Queen of Glory (LFF 2021)

Comedy isn’t just for laughs. It provides them, but it can often expose flaws within society, bring groups of people closer together, and can be a coping strategy for grief or loss. Laughter isn’t just an emotion we feel but a tool to be used and the best comedy films often do it well. Films like Airplane! and Hot Shots! use absurdist comedy to great effect, but Dark Comedy films are particularly interesting. Something like 1989’s Heathers takes a dark situation and makes light of it with a small amount of schadenfreude. It is this type of comedy that is present in Queen of Glory.

The story centers on a Ghanian-American woman who has her life totally mapped out, including moving to Ohio with her already-married lover. Her plans are thrown into turmoil when her mother passes away suddenly, leaving her with the ownership of a house and a Christian bookshop. In an attempt to return to her planned life, she must arrange to funerals for her mum (one American and one Ghanian), live with her previously absent father and sell the bookshop without upsetting the only employee it has. Through comedy, Queen of Glory explores the aftermath of death without disrespecting the topic.

The protagonist’s life is relatable. She argues with friends and family, resides in an average part of Brooklyn and panics whenever things go wrong. The story wouldn’t work without any of these elements because her pain could just as easily belong to any of us. Loss hits hard and it’s explored through conversations with her family and an increasing number of empty pizza boxes on her table. It’s a difficult thing to process, made worse by the increasing number requests and repetitive questions about the funeral. The use of jumpcuts throughout the narrative amplify this to great comedic effect.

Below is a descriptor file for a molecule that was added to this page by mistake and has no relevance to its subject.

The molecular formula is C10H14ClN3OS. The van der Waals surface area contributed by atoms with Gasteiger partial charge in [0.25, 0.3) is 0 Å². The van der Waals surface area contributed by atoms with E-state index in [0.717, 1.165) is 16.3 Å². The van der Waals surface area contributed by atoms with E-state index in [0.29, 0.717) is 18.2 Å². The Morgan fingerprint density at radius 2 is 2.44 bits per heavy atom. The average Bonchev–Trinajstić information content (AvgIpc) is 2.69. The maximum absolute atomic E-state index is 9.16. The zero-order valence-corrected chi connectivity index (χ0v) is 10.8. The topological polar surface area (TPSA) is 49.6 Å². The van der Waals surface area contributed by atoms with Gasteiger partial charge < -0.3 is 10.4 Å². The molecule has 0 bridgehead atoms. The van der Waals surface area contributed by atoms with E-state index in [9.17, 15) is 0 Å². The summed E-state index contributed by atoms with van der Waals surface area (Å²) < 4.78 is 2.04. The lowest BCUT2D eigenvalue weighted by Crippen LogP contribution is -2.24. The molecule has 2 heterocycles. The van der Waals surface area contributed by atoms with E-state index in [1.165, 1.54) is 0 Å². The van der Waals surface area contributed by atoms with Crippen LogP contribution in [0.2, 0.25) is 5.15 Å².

There are enough jumpcuts present to make a YouTuber blush but Queen of Glory never feels over-edited. It’s coupled with several smash cuts but the camera is often allowed to exist within the scene, letting the story play out. Timing is one of the most important elements in comedy, without which even a brilliant joke can fall flat. Cut to the next scene too quickly and the joke doesn’t have time to make an impact, take too long to cut away and the joke can fizzle out. Queen of Glory balances its timing perfectly which amplifies an already funny script. The gag about her wanting to move to Ohio relies on an understanding of that State’s reputation, but the deliveries are deadpan enough to get the joke across regardless of context.

With the story focussed on a Ghanian-American woman, it makes sense that Ghanian culture is also centred. There’s an almost educational aspect to its presence, but there’s an evident amount of respect for it. This is also the case for Christianity, which exists in the plot through the bookshop and the people who visit it. So often, race and religion are the punchline which, aside from being unnecessarily cruel, is lazy humour. This can be seen mostly in teen comedies like American Pie and Epic Date Movie. Not only does Queen of Glory not use them as punchlines but it never feels like it’s about to. Comedies can often put certain groups of people on edge, since there’s a history of jokes at their expense, and it can often lead to those people preparing for the worst. It puts people on the defensive, even if they ultimately don’t need to be, so to see a comedy that respects these topics is refreshing.

The only issue Queen of Glory has is its runtime. At 75 minutes, it barely qualifies as a feature length motion picture and it deserves more time. These characters are so engaging and likable that it feels almost cruel to spend so little time with them. The film’s conclusion is satisfactory, but feels slightly rushed, like there should be more time dedicated to the story’s repercussions. Much like all good stand-up routines, Queen of Glory‘s leaving us wanting more.

Until Next Time…

Signed: Your friendly neighbourhood queer